Geelong, Australia, 12 June 2007 (Danny Lannen / The Geelong Advertiser) - Tibetan spiritual leader the Dalai Lama smiled broadly as he insisted on two sitting ovations in Geelong yesterday.
As thousands of adoring people stood to offer him reverential bows of farewell after a traditional Buddhist ceremony at the Arena, he twice signalled from his throne for them to sit back down.
His show was about being simple, not celebrated and the gestures of humility spoke volumes for his messages.
Crowds of 2000 people apiece crowded two separate auditoriums at the Arena to hear the Dalai Lama and share his White Tara Empowerment bestowing long life, good health and good fortune.
People in one auditorium listened to him live. People in the other watched a big screen and later shared his presence.
The Dalai Lama told people that inner values counted most for humans.
``Inner values, sense of community, sense of responsibility, sense of affection, sense of concern for the rest of society,'' His Holiness said.
``Human compassion brings us together.''
Compassionate minds were more balanced minds and helped people live healthier lives with stronger immune systems.
``Some scientists even say hatred is eating our immune systems,'' the Dalai Lama said.
``Wherever I go I'm always telling people that in order to be happy _ happy person, happy family, peaceful society _ that they should pay more attention to inner values.''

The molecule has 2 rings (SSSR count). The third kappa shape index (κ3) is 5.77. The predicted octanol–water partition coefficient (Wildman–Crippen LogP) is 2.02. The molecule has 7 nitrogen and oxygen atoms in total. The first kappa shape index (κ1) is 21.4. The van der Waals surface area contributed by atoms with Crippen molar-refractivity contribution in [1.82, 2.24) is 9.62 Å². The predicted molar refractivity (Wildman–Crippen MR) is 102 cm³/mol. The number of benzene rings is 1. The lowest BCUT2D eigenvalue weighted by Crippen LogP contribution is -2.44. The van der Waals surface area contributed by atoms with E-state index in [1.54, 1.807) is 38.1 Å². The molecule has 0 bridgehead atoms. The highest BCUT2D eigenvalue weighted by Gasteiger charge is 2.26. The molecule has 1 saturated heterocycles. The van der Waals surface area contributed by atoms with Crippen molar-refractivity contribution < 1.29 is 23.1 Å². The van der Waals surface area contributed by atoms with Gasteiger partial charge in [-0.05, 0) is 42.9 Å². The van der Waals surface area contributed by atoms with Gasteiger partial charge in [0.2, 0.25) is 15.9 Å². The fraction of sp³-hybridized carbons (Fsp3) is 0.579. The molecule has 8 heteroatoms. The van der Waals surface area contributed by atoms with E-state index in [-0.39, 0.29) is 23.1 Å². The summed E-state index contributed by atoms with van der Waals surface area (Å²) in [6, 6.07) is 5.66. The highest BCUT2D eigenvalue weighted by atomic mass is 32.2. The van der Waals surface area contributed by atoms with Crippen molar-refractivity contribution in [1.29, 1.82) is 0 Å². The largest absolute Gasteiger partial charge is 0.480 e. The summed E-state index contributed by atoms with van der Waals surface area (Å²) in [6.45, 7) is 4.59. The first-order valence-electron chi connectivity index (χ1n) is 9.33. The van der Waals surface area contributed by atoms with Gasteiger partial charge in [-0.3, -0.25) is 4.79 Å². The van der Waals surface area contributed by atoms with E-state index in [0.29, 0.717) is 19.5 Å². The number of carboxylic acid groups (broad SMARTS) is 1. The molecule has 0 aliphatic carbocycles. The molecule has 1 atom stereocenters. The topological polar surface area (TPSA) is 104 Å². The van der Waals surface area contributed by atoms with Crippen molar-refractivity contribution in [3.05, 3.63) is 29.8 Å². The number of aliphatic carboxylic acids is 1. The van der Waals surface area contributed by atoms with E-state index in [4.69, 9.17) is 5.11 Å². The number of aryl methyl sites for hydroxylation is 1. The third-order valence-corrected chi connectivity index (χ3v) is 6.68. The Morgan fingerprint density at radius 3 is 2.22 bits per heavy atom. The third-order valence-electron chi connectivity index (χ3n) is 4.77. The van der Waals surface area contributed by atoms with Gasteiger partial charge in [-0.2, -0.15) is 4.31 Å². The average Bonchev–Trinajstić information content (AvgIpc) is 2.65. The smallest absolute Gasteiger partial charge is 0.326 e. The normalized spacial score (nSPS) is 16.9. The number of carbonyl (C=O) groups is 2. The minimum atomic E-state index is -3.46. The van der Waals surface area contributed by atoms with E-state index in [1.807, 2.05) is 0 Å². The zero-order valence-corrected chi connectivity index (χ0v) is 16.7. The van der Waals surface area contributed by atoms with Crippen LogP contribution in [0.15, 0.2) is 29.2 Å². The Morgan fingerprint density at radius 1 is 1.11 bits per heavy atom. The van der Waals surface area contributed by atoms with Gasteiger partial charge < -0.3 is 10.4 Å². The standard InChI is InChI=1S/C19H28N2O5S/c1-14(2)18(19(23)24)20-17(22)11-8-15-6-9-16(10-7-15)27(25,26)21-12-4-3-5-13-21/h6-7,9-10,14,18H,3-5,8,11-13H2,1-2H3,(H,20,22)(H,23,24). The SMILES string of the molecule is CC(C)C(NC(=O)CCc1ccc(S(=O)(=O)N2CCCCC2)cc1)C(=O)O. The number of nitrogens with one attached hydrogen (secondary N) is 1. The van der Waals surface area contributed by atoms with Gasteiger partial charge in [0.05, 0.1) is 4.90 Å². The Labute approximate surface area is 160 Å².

His Holiness endorsed religious harmony through understanding.
``All of the major traditions have some potential to help humanity become more compassionate, with more loving kindness, so there is common ground,'' he said.
``Therefore it is very important to think of differences in the philosophical field.''
Many faiths were different but with the same aim. Like medicine they suited different purposes for different people and during his journey of the past few decades he had acknowledged and embraced them.
``Some Christians consider me a good Christian,'' he said.
``Some Muslims consider me a good Muslim.''
The Dalai Lama sat at the head of one auditorium on a broad timber throne adorned with elaborately decorated cloth.
Depictions of Buddha hung on the wall behind him and he punctured his candid and ceremonial dissertations with his trademark expressive humour.
As he spoke about religious harmony he paused to fish in a bag and produce a maroon visor to shield his eyes from the bright lights.
As his interpreter translated the significance of a section of the empowerment, His Holiness checked his watch and animatedly interrupted.
``I don't think we need such detailed explanation,'' he said.
``So sorry, so much time is already consumed . . . I need some discipline.''
His ready humour visibly connected with and lifted the people who had come to share his energy and insight.
Those people listened to him with rapt attention and at times they journeyed deep into contemplation, eyes closed, palms facing up.
They saw his smile, heard his laugh, absorbed his message and after a couple of sitting ovations they left the Arena shining.